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Let say we measure the superficial brightness of an object in the $B$ band, $I_{B}$ measured in $\displaystyle\frac{L_{*}}{\mbox{pc}^2}$ where $L_{*}$ is solar luminosity and $\mbox{pc}$ is parsec. I have to show that, in magnitudes per arc sec

$$\mu_{B}=27.05-2.5\log(I_{B}) $$

My guess is that the 27.05 comes from conversion factors but I don't see it actually. It is not stated but I think that $\mu_{B}$ is the apparent magnitude in the $B$ band.

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$\mu_{B}$ is surface brightness of an extended source in the B-band. This is given as (apparent) magnitude per square arc seconds.

You need to calculate the area you observe at the distance R through an angle of 1 X 1 arc seconds. With some trigonometry applied you will get; $$ A = 4 R^{2} \frac{1 - \cos \varphi}{1 + \cos \varphi} $$ Where the angle is 1''.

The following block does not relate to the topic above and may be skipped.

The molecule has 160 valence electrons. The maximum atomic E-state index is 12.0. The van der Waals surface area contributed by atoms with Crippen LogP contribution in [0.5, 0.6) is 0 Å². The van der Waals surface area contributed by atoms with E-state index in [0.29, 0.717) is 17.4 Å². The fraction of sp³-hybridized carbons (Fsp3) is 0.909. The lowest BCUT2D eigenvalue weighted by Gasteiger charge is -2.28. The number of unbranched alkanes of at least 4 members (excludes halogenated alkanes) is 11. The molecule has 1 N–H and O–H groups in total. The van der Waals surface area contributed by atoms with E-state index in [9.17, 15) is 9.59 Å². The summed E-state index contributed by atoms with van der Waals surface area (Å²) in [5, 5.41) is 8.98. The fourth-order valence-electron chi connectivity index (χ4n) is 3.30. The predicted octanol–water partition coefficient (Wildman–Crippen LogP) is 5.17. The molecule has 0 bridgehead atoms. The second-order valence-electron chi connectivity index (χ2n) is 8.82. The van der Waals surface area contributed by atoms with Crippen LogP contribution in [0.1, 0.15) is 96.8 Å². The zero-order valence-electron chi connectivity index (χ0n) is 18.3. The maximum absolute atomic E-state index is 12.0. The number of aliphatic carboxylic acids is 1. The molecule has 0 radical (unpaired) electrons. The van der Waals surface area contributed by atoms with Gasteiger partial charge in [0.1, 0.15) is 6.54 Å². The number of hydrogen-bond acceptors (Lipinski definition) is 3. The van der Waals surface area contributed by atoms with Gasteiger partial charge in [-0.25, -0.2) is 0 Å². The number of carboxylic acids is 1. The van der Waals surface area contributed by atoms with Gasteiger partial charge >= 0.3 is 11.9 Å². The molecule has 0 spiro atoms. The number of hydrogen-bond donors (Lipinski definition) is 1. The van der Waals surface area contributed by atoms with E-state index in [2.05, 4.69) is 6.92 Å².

The luminosity of this area is; $$ L_{\Box} = I_{B} A $$ The radiation from the area you observe is spread over a sphere with the radius R. So you calculate the flux at a distance of R. This will eliminate the distance from the equations; $$ F_{\Box} = \frac{L_{\Box}}{4 \pi R^{2}} = \frac{I_{B}}{\pi} \frac{1 - \cos \varphi}{1 + \cos \varphi} $$ Furthermore you need the flux of the Sun. You probably had the Suns absolute magnitude in the B-band stated in the original exercise ($M_{B,\odot} = 5.48$). Absolute magitudes are calculated at the distance of 10pc. Using units of solar luminosity and parsec, the flux is; $$ F_{\odot} = \frac{L_{\odot}}{A_{Sphere, 10 pc}} = \frac{1}{4 \pi 10^{2}} = \frac{1}{400 \pi} $$ For the final step, we need an equation to calculate magnitudes. This one for instance; $$ m_{1} - m_{2} = -2,5 \log_{10} \left( \frac{F_{1}}{F_{2}} \right) $$ By assigning $m_{1} = \mu_{B}$, $m_{2} = M_{B,\odot}$, $F_{1} = F_{\Box}$ and $F_{2} = F_{\odot}$ and by recalling that $\log (a * b) = log (a) + log (b)$ you should get the final answer.

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